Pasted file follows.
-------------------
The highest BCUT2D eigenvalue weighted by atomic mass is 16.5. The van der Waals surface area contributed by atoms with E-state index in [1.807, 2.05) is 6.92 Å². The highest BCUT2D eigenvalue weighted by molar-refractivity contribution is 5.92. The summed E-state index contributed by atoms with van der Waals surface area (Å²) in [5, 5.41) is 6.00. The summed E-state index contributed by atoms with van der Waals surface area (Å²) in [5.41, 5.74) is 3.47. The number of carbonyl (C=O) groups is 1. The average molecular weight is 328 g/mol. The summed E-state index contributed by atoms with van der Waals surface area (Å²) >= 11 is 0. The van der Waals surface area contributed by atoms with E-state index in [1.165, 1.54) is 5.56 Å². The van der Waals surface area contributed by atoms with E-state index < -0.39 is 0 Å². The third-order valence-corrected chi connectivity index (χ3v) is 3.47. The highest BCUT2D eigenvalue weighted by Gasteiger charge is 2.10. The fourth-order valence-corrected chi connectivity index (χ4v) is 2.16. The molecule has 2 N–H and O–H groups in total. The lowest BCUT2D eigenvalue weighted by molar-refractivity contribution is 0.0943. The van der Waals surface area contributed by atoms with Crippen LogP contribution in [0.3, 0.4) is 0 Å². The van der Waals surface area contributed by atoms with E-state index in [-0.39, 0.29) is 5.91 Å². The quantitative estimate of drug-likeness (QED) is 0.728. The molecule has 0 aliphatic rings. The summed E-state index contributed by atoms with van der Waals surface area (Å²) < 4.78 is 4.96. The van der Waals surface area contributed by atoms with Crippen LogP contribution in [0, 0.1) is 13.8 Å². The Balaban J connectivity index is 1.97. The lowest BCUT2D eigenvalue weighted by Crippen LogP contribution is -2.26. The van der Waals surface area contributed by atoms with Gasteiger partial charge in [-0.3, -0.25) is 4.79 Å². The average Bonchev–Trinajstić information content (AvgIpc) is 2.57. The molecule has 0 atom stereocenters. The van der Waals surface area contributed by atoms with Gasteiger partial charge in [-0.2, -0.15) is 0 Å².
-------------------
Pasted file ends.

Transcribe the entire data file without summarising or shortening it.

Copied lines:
The highest BCUT2D eigenvalue weighted by atomic mass is 16.5. The van der Waals surface area contributed by atoms with E-state index in [1.807, 2.05) is 6.92 Å². The highest BCUT2D eigenvalue weighted by molar-refractivity contribution is 5.92. The summed E-state index contributed by atoms with van der Waals surface area (Å²) in [5, 5.41) is 6.00. The summed E-state index contributed by atoms with van der Waals surface area (Å²) in [5.41, 5.74) is 3.47. The number of carbonyl (C=O) groups is 1. The average molecular weight is 328 g/mol. The summed E-state index contributed by atoms with van der Waals surface area (Å²) >= 11 is 0. The van der Waals surface area contributed by atoms with E-state index in [1.165, 1.54) is 5.56 Å². The van der Waals surface area contributed by atoms with E-state index < -0.39 is 0 Å². The third-order valence-corrected chi connectivity index (χ3v) is 3.47. The highest BCUT2D eigenvalue weighted by Gasteiger charge is 2.10. The fourth-order valence-corrected chi connectivity index (χ4v) is 2.16. The molecule has 2 N–H and O–H groups in total. The lowest BCUT2D eigenvalue weighted by molar-refractivity contribution is 0.0943. The van der Waals surface area contributed by atoms with Crippen LogP contribution in [0.3, 0.4) is 0 Å². The van der Waals surface area contributed by atoms with E-state index in [-0.39, 0.29) is 5.91 Å². The quantitative estimate of drug-likeness (QED) is 0.728. The molecule has 0 aliphatic rings. The summed E-state index contributed by atoms with van der Waals surface area (Å²) < 4.78 is 4.96. The van der Waals surface area contributed by atoms with Crippen LogP contribution in [0, 0.1) is 13.8 Å². The Balaban J connectivity index is 1.97. The lowest BCUT2D eigenvalue weighted by Crippen LogP contribution is -2.26. The van der Waals surface area contributed by atoms with Gasteiger partial charge in [-0.3, -0.25) is 4.79 Å². The average Bonchev–Trinajstić information content (AvgIpc) is 2.57. The molecule has 0 atom stereocenters. The van der Waals surface area contributed by atoms with Gasteiger partial charge in [-0.2, -0.15) is 0 Å².